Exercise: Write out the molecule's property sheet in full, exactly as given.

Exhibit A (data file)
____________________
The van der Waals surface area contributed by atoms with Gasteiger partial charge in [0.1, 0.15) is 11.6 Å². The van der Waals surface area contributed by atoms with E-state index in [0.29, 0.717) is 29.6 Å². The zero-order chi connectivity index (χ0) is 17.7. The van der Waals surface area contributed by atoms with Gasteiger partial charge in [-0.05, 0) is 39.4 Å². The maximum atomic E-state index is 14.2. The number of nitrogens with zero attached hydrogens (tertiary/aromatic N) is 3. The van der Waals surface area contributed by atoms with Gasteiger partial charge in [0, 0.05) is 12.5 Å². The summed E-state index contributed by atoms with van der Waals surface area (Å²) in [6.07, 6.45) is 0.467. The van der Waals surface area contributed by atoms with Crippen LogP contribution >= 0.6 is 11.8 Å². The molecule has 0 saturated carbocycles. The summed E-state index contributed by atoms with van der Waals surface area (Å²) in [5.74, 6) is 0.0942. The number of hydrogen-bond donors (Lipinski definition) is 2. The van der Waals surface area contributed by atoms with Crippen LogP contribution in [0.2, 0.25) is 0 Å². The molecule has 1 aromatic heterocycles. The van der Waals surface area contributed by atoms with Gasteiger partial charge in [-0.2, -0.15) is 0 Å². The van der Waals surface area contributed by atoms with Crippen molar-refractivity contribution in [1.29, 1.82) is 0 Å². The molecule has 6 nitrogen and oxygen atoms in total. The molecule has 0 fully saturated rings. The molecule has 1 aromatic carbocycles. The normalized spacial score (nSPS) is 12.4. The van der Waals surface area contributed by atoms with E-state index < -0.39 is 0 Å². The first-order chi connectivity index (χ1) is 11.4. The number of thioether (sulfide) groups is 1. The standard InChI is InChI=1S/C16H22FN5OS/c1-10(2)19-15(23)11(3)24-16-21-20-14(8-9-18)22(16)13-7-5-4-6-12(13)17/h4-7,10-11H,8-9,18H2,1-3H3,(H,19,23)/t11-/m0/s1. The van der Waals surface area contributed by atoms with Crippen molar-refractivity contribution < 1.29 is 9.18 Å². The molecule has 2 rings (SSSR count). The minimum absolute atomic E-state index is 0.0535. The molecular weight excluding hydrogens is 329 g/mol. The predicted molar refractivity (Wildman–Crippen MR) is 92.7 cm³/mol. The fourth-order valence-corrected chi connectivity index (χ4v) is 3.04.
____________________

The van der Waals surface area contributed by atoms with Gasteiger partial charge in [0.1, 0.15) is 11.6 Å². The van der Waals surface area contributed by atoms with E-state index in [0.29, 0.717) is 29.6 Å². The zero-order chi connectivity index (χ0) is 17.7. The van der Waals surface area contributed by atoms with Gasteiger partial charge in [-0.05, 0) is 39.4 Å². The maximum atomic E-state index is 14.2. The number of nitrogens with zero attached hydrogens (tertiary/aromatic N) is 3. The van der Waals surface area contributed by atoms with Gasteiger partial charge in [0, 0.05) is 12.5 Å². The summed E-state index contributed by atoms with van der Waals surface area (Å²) in [6.07, 6.45) is 0.467. The van der Waals surface area contributed by atoms with Crippen LogP contribution >= 0.6 is 11.8 Å². The molecule has 0 saturated carbocycles. The summed E-state index contributed by atoms with van der Waals surface area (Å²) in [5.74, 6) is 0.0942. The number of hydrogen-bond donors (Lipinski definition) is 2. The van der Waals surface area contributed by atoms with Crippen LogP contribution in [0.2, 0.25) is 0 Å². The molecule has 1 aromatic heterocycles. The van der Waals surface area contributed by atoms with Gasteiger partial charge in [-0.2, -0.15) is 0 Å². The van der Waals surface area contributed by atoms with Crippen molar-refractivity contribution in [1.29, 1.82) is 0 Å². The molecule has 6 nitrogen and oxygen atoms in total. The molecule has 0 fully saturated rings. The molecule has 1 aromatic carbocycles. The normalized spacial score (nSPS) is 12.4. The van der Waals surface area contributed by atoms with E-state index < -0.39 is 0 Å². The first-order chi connectivity index (χ1) is 11.4. The number of thioether (sulfide) groups is 1. The standard InChI is InChI=1S/C16H22FN5OS/c1-10(2)19-15(23)11(3)24-16-21-20-14(8-9-18)22(16)13-7-5-4-6-12(13)17/h4-7,10-11H,8-9,18H2,1-3H3,(H,19,23)/t11-/m0/s1. The van der Waals surface area contributed by atoms with Crippen molar-refractivity contribution < 1.29 is 9.18 Å². The molecule has 2 rings (SSSR count). The minimum absolute atomic E-state index is 0.0535. The molecular weight excluding hydrogens is 329 g/mol. The predicted molar refractivity (Wildman–Crippen MR) is 92.7 cm³/mol. The fourth-order valence-corrected chi connectivity index (χ4v) is 3.04.